The cryptocurrency space always finds new ways to surprise me, and while a financial entity attempting to silence journalists isn’t a new concept, it’s funny and pretty shocking to see a someone plod through the same mistake twice without learning anything.
Before we go further, I AM NOT A LAWYER. I don’t intend on becoming a lawyer. If you’re looking for individuals far more well versed on the topic of financial laws and, in particular, cryptocurrency and law, please follow lex_node, NelsonMRosario, or propelforward on Twitter. I often disagree with them, but they’re knowledgable and reasonable.
There are a few reasons a financial entity may be making a mistake when bringing a lawsuit against a journalist or media outlet, so let’s go over some basic ones.
SLAPP, or strategic lawsuit against public participation, is a term coined in the 1980s and is pretty much exactly what it describes: someone, some company, or some entity brings a lawsuit, or a series of lawsuits, against someone or something else in the hope that it will briefly, or permanently, silence them. These cases are almost always brought without the intention to win, instead the goal being to tie the other individual up in such expensive legal costs and monotonous legal proceedings that they give up, and therefore, shut up.
A NY Judge said of SLAPPs, “Short of a gun to the head, a greater threat to First Amendment expression can scarcely be imagined.”
In most US jurisdictions, SLAPP lawsuits are now illegal, and if it’s determined that that was the intention for bringing a lawsuit, the entity will be prosecuted for it. A few notable examples are Oprah versus Texas Cattle Ranchers, Scientology versus the Internet, and, perhaps the most famous, when Barbra Streisand sued a photographer and coined the term Streisand Effect.
The problem with trying to sue a journalist making a claim about emails sent, employees statements, and internal affairs, is that you have to prove beyond a reasonable doubt that you didn’t do what was claimed in the article and that the intention of the writer was to harm you or your business.
That’s a big hurdle to jump over, especially when you now have to turn over emails, employee names, and other discovery items to the court (to clarify, discovery is when one party requests information from another party before the beginning of a legal proceeding). Handing over this discovery, especially if you operate in a legal gray zone, can open an entity up to more lawsuits than the lawsuit they initially brought.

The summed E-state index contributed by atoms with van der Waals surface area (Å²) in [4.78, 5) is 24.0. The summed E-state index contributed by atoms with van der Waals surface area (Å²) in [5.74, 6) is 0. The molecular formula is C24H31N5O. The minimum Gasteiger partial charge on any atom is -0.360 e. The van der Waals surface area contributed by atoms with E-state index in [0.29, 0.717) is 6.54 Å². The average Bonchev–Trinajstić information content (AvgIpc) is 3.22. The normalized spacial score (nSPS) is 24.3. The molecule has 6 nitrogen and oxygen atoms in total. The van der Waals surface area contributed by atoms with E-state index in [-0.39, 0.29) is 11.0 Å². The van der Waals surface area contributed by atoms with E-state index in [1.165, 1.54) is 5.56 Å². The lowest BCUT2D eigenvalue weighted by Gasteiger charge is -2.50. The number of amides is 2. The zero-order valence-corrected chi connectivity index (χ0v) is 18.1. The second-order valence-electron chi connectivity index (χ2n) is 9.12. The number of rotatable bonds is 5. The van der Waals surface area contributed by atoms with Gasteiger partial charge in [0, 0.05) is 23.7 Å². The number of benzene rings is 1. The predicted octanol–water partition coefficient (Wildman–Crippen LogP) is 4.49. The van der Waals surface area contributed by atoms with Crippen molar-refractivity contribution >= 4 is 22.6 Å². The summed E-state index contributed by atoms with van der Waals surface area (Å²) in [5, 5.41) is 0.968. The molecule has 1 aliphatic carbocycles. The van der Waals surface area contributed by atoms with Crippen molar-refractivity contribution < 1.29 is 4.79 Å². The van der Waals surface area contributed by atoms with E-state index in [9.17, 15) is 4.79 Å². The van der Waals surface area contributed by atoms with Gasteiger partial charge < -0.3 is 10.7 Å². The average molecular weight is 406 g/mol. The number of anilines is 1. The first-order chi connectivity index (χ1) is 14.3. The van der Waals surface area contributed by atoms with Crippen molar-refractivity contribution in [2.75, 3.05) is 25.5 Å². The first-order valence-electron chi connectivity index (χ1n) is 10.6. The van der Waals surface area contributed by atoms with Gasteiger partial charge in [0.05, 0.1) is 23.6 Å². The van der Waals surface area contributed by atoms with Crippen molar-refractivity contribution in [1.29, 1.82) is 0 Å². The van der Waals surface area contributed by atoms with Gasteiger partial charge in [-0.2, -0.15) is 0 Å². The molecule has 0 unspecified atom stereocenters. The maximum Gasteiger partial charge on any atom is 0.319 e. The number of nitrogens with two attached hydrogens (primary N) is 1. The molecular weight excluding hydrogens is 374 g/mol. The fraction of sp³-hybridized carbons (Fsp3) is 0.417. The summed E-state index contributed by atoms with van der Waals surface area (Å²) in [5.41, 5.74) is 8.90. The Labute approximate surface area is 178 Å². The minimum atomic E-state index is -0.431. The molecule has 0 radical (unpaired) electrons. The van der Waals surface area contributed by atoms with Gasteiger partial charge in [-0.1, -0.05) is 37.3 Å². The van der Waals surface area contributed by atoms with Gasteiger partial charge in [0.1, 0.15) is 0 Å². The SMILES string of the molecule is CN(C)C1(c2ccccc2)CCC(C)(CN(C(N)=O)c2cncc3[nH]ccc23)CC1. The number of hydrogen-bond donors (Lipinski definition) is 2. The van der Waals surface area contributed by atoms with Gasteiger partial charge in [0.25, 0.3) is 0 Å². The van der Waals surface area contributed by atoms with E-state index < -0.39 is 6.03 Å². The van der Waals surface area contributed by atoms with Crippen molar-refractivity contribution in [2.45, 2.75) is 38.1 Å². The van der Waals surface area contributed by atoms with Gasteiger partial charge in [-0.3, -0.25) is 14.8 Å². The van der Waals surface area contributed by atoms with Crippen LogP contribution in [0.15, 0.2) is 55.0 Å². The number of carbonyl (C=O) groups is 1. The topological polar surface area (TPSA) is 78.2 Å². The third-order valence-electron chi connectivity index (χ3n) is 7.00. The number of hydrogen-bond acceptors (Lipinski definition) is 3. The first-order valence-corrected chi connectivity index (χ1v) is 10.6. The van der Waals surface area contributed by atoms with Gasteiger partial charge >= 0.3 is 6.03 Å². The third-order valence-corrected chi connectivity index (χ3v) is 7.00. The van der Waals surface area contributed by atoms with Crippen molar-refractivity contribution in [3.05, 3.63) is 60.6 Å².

A good example of this stopping a company from suing was when Bitfinex claimed it would bring a suit against Wells Fargo, but quickly dropped the case. If they had been required to hand over not-so-flattering discovery it very well could’ve opened them up to further legal inquiries by numerous government agencies.
A Waste of Money and Resources
When suing a journalist/media entity it’s best to hope they don’t have a team of good lawyers, money, and time to spend fighting the case and that they’d quickly settle, because if that isn’t the situation, it means that the company or individual bringing the case is paying lawyers out of pocket for possibly years to fight a legal battle they will likely lose, instead of having those lawyers fight to get regulations amended or regulators become more friendly.
And when an entity loses the case, they may have to pay the other side’s legal bills, as well.
In case you somehow missed it, Changpeng Zhao, or CZ from Binance, is apparently suing Forbes and two of their journalists for publishing a leaked internal document. CZ was quite proud of this:
This isn’t the first time he’s promised to sue a journalistic entity. Almost exactly a year ago, CZ promised to bring a suit against Frank Chaparro, Larry Cermak, and The Block cryptocurrency news organization.
The lawsuit never materialized.
Many of us wait patiently for this suit to either be dropped or opened up to discovery. I am not generally a fan of Forbes, but I am wishing them all the best against yet another frivolous lawsuit from just another serial huckster.
Stay skeptical friends.